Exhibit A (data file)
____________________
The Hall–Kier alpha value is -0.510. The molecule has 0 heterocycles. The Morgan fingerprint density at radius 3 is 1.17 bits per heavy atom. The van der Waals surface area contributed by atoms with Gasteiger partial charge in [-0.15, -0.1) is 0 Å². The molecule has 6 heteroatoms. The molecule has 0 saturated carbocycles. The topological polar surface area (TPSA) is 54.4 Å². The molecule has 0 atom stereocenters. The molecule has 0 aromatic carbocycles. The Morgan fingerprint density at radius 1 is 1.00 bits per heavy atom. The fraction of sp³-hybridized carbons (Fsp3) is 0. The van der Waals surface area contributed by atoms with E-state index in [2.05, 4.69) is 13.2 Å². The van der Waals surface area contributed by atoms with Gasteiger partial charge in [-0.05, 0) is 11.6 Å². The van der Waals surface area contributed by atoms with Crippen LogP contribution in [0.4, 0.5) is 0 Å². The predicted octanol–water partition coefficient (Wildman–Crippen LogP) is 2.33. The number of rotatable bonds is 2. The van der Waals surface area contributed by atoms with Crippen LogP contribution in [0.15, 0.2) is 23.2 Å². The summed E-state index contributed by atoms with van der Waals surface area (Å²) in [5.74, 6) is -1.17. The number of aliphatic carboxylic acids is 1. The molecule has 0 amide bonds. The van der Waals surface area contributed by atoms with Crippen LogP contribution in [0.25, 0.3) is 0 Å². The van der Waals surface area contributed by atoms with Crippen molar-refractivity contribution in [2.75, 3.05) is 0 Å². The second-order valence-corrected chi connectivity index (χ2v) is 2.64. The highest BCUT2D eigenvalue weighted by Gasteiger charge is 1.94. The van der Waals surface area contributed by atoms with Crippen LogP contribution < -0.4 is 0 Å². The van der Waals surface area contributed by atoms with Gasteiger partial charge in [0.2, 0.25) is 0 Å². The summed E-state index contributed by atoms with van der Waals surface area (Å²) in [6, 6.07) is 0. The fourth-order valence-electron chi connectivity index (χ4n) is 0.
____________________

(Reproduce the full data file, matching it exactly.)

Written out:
The Hall–Kier alpha value is -0.510. The molecule has 0 heterocycles. The Morgan fingerprint density at radius 3 is 1.17 bits per heavy atom. The van der Waals surface area contributed by atoms with Gasteiger partial charge in [-0.15, -0.1) is 0 Å². The molecule has 6 heteroatoms. The molecule has 0 saturated carbocycles. The topological polar surface area (TPSA) is 54.4 Å². The molecule has 0 atom stereocenters. The molecule has 0 aromatic carbocycles. The Morgan fingerprint density at radius 1 is 1.00 bits per heavy atom. The fraction of sp³-hybridized carbons (Fsp3) is 0. The van der Waals surface area contributed by atoms with E-state index in [2.05, 4.69) is 13.2 Å². The van der Waals surface area contributed by atoms with Gasteiger partial charge in [-0.05, 0) is 11.6 Å². The van der Waals surface area contributed by atoms with Crippen LogP contribution in [0.4, 0.5) is 0 Å². The predicted octanol–water partition coefficient (Wildman–Crippen LogP) is 2.33. The number of rotatable bonds is 2. The van der Waals surface area contributed by atoms with Crippen LogP contribution in [0.15, 0.2) is 23.2 Å². The summed E-state index contributed by atoms with van der Waals surface area (Å²) in [5.74, 6) is -1.17. The number of aliphatic carboxylic acids is 1. The molecule has 0 amide bonds. The van der Waals surface area contributed by atoms with Crippen LogP contribution in [0.25, 0.3) is 0 Å². The van der Waals surface area contributed by atoms with Crippen molar-refractivity contribution in [2.75, 3.05) is 0 Å². The second-order valence-corrected chi connectivity index (χ2v) is 2.64. The highest BCUT2D eigenvalue weighted by Gasteiger charge is 1.94. The van der Waals surface area contributed by atoms with Crippen LogP contribution < -0.4 is 0 Å². The van der Waals surface area contributed by atoms with Gasteiger partial charge in [0.2, 0.25) is 0 Å². The summed E-state index contributed by atoms with van der Waals surface area (Å²) in [6, 6.07) is 0. The fourth-order valence-electron chi connectivity index (χ4n) is 0.